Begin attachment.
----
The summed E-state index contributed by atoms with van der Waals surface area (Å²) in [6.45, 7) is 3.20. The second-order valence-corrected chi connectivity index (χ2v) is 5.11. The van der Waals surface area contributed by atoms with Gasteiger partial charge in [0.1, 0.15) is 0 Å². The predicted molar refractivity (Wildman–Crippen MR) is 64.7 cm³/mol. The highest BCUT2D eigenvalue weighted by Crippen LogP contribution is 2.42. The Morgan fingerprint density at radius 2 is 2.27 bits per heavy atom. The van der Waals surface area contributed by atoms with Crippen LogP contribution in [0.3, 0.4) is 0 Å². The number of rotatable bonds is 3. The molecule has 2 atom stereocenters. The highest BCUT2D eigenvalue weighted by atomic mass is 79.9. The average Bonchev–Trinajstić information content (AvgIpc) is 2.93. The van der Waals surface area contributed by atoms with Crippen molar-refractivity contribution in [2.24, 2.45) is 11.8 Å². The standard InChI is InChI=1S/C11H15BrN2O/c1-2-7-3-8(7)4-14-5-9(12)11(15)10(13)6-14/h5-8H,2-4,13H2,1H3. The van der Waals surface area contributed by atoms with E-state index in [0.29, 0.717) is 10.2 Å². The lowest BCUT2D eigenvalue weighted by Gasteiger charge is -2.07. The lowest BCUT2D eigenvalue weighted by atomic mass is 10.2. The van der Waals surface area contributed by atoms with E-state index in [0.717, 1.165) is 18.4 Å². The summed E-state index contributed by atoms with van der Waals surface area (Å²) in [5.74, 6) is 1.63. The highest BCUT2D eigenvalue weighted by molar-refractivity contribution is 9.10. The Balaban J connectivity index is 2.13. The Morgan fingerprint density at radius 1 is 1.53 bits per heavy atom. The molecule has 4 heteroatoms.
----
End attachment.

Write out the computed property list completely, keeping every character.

The summed E-state index contributed by atoms with van der Waals surface area (Å²) in [6.45, 7) is 3.20. The second-order valence-corrected chi connectivity index (χ2v) is 5.11. The van der Waals surface area contributed by atoms with Gasteiger partial charge in [0.1, 0.15) is 0 Å². The predicted molar refractivity (Wildman–Crippen MR) is 64.7 cm³/mol. The highest BCUT2D eigenvalue weighted by Crippen LogP contribution is 2.42. The Morgan fingerprint density at radius 2 is 2.27 bits per heavy atom. The van der Waals surface area contributed by atoms with Crippen LogP contribution in [0.3, 0.4) is 0 Å². The number of rotatable bonds is 3. The molecule has 2 atom stereocenters. The highest BCUT2D eigenvalue weighted by atomic mass is 79.9. The average Bonchev–Trinajstić information content (AvgIpc) is 2.93. The van der Waals surface area contributed by atoms with Crippen molar-refractivity contribution in [2.24, 2.45) is 11.8 Å². The standard InChI is InChI=1S/C11H15BrN2O/c1-2-7-3-8(7)4-14-5-9(12)11(15)10(13)6-14/h5-8H,2-4,13H2,1H3. The van der Waals surface area contributed by atoms with E-state index in [0.29, 0.717) is 10.2 Å². The lowest BCUT2D eigenvalue weighted by Gasteiger charge is -2.07. The lowest BCUT2D eigenvalue weighted by atomic mass is 10.2. The van der Waals surface area contributed by atoms with E-state index in [0.717, 1.165) is 18.4 Å². The summed E-state index contributed by atoms with van der Waals surface area (Å²) in [5.74, 6) is 1.63. The highest BCUT2D eigenvalue weighted by molar-refractivity contribution is 9.10. The Balaban J connectivity index is 2.13. The Morgan fingerprint density at radius 1 is 1.53 bits per heavy atom. The molecule has 4 heteroatoms.